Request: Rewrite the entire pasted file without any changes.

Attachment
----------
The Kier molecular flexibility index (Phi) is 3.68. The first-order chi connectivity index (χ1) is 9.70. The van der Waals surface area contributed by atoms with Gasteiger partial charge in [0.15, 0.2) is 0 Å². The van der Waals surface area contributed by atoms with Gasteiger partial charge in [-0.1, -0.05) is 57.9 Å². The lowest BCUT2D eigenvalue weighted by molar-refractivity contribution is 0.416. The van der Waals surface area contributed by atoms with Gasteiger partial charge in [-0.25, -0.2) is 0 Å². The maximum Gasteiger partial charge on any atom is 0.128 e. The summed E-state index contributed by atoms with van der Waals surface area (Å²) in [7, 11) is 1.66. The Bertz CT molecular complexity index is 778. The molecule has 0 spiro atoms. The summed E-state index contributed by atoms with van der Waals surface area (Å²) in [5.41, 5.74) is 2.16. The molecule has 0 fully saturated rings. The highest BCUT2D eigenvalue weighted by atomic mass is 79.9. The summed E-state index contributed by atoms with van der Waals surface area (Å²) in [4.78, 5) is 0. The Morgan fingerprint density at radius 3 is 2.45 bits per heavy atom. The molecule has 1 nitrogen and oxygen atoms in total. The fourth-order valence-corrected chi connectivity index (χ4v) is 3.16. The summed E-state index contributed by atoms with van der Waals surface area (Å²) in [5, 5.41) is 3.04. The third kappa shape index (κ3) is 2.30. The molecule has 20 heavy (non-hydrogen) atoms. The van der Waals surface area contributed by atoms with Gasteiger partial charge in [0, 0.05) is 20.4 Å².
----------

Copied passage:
The Kier molecular flexibility index (Phi) is 3.68. The first-order chi connectivity index (χ1) is 9.70. The van der Waals surface area contributed by atoms with Gasteiger partial charge in [0.15, 0.2) is 0 Å². The van der Waals surface area contributed by atoms with Gasteiger partial charge in [-0.1, -0.05) is 57.9 Å². The lowest BCUT2D eigenvalue weighted by molar-refractivity contribution is 0.416. The van der Waals surface area contributed by atoms with Gasteiger partial charge in [-0.25, -0.2) is 0 Å². The maximum Gasteiger partial charge on any atom is 0.128 e. The summed E-state index contributed by atoms with van der Waals surface area (Å²) in [7, 11) is 1.66. The Bertz CT molecular complexity index is 778. The molecule has 0 spiro atoms. The summed E-state index contributed by atoms with van der Waals surface area (Å²) in [5.41, 5.74) is 2.16. The molecule has 0 fully saturated rings. The highest BCUT2D eigenvalue weighted by atomic mass is 79.9. The summed E-state index contributed by atoms with van der Waals surface area (Å²) in [4.78, 5) is 0. The Morgan fingerprint density at radius 3 is 2.45 bits per heavy atom. The molecule has 1 nitrogen and oxygen atoms in total. The fourth-order valence-corrected chi connectivity index (χ4v) is 3.16. The summed E-state index contributed by atoms with van der Waals surface area (Å²) in [5, 5.41) is 3.04. The third kappa shape index (κ3) is 2.30. The molecule has 20 heavy (non-hydrogen) atoms. The van der Waals surface area contributed by atoms with Gasteiger partial charge in [0, 0.05) is 20.4 Å².